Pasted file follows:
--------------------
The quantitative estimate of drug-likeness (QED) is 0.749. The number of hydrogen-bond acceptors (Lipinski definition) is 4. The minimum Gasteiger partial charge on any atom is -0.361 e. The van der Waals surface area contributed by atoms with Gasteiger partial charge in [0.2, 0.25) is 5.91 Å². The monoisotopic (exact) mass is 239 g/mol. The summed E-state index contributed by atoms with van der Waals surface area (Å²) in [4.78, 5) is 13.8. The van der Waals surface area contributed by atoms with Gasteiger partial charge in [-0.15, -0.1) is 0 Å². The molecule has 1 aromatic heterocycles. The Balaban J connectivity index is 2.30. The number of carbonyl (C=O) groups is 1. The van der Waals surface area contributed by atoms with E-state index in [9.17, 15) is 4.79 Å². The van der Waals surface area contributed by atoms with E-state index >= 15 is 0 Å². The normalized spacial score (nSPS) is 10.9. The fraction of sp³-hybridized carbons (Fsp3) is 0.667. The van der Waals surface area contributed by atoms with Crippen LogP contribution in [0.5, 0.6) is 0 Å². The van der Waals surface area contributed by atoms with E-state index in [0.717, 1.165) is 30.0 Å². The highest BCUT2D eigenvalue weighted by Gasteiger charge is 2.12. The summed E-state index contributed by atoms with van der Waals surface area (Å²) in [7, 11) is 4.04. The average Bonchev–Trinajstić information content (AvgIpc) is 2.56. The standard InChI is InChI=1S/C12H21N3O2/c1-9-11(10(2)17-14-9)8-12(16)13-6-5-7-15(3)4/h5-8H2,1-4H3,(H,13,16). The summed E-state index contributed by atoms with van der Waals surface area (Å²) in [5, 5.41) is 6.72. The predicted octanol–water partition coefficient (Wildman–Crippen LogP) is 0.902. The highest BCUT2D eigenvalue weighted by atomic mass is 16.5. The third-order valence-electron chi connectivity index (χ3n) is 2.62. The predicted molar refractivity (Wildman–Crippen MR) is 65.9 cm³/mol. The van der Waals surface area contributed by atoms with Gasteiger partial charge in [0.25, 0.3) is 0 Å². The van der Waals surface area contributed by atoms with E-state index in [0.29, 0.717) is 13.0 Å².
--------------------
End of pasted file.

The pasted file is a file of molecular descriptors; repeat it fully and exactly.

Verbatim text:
The quantitative estimate of drug-likeness (QED) is 0.749. The number of hydrogen-bond acceptors (Lipinski definition) is 4. The minimum Gasteiger partial charge on any atom is -0.361 e. The van der Waals surface area contributed by atoms with Gasteiger partial charge in [0.2, 0.25) is 5.91 Å². The monoisotopic (exact) mass is 239 g/mol. The summed E-state index contributed by atoms with van der Waals surface area (Å²) in [4.78, 5) is 13.8. The van der Waals surface area contributed by atoms with Gasteiger partial charge in [-0.15, -0.1) is 0 Å². The molecule has 1 aromatic heterocycles. The Balaban J connectivity index is 2.30. The number of carbonyl (C=O) groups is 1. The van der Waals surface area contributed by atoms with E-state index in [9.17, 15) is 4.79 Å². The van der Waals surface area contributed by atoms with E-state index >= 15 is 0 Å². The normalized spacial score (nSPS) is 10.9. The fraction of sp³-hybridized carbons (Fsp3) is 0.667. The van der Waals surface area contributed by atoms with Crippen LogP contribution in [0.5, 0.6) is 0 Å². The van der Waals surface area contributed by atoms with E-state index in [0.717, 1.165) is 30.0 Å². The highest BCUT2D eigenvalue weighted by Gasteiger charge is 2.12. The summed E-state index contributed by atoms with van der Waals surface area (Å²) in [7, 11) is 4.04. The average Bonchev–Trinajstić information content (AvgIpc) is 2.56. The standard InChI is InChI=1S/C12H21N3O2/c1-9-11(10(2)17-14-9)8-12(16)13-6-5-7-15(3)4/h5-8H2,1-4H3,(H,13,16). The summed E-state index contributed by atoms with van der Waals surface area (Å²) in [5, 5.41) is 6.72. The predicted octanol–water partition coefficient (Wildman–Crippen LogP) is 0.902. The highest BCUT2D eigenvalue weighted by atomic mass is 16.5. The third-order valence-electron chi connectivity index (χ3n) is 2.62. The predicted molar refractivity (Wildman–Crippen MR) is 65.9 cm³/mol. The van der Waals surface area contributed by atoms with Gasteiger partial charge in [0.25, 0.3) is 0 Å². The van der Waals surface area contributed by atoms with E-state index in [0.29, 0.717) is 13.0 Å².